House Democrats plan to mark the anniversary of the Jan. 6 attack on the Capitol, Majority Leader Steny Hoyer said Monday.
The Maryland Democrat told reporters the one-year anniversary of the attack by hundreds of angry protesters who traveled to the Capitol from a rally hosted by then-President Donald Trump will not be ignored, although he did not reveal specific plans to remember the incident.
“We are certainly not going to let that day go unrecognized or undiscussed,” Hoyer said.
Congress does not gavel in for the 2022 session until Jan. 10, which means most lawmakers will not be in the Capitol on Jan. 6.
But Hoyer said Democratic leaders in both chambers are planning something for the anniversary of the attack.
“I would expect that we will be doing something together on that day, possibly at the Capitol itself,” Hoyer said. “But that has not yet been decided.”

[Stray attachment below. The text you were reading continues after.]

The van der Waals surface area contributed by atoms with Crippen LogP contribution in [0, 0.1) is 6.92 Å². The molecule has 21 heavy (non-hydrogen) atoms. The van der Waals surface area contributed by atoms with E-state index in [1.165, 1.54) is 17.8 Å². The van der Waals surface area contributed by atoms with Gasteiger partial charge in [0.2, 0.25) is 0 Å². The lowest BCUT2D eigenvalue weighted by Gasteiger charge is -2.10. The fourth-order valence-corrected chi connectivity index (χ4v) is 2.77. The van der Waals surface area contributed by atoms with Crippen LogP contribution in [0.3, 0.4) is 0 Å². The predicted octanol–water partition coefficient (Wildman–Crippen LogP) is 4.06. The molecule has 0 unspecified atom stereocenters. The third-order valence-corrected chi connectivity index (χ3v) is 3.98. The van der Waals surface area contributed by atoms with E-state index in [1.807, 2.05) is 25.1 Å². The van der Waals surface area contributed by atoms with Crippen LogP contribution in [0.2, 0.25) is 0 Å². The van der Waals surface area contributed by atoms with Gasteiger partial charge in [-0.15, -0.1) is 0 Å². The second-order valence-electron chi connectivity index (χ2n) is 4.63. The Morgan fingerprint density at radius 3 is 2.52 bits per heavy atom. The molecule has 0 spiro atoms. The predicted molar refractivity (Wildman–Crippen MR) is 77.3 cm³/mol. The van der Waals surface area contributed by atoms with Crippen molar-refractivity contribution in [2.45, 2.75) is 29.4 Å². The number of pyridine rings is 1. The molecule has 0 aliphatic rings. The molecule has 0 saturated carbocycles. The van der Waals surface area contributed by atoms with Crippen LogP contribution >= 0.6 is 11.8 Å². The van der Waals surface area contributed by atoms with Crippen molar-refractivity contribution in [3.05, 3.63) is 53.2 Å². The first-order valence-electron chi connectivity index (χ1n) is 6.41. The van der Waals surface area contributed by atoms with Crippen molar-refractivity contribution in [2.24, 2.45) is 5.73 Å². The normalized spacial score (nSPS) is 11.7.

Democrats are eager to keep Jan. 6 in the spotlight, along with any association between the attack and the GOP.
The angry throng marched to the Capitol from the Trump rally to protest lawmakers voting to certify Joe Biden as the winner of the 2020 presidential election.
At the time of the attack, many GOP lawmakers had voted against certification, citing election irregularities.
Trump said the election was rigged in Biden’s favor and called on followers to march “peacefully” to the Capitol to register their objections.
Instead, the angry crowd violently pushed past the police and forced its way into the building, sending lawmakers running for safety.
CLICK HERE TO READ MORE FROM THE WASHINGTON EXAMINER
It took hours before authorities were able to regain control of the building. The Justice Department is prosecuting dozens of protesters, and House Democrats launched a special committee to examine the events that provoked the attack, with a focus on whether Trump and other Republicans sparked the intrusion.
“Jan. 6 was a very historic day in our country, which should have sent all of our citizens a very profound message — a message that our democracy can be put at risk by those in authority, and those who are following those in authority, to substitute force for votes, to substitute intimidation and violence for voting and process consistent with the Constitution in the laws of the United States of America,” Hoyer said.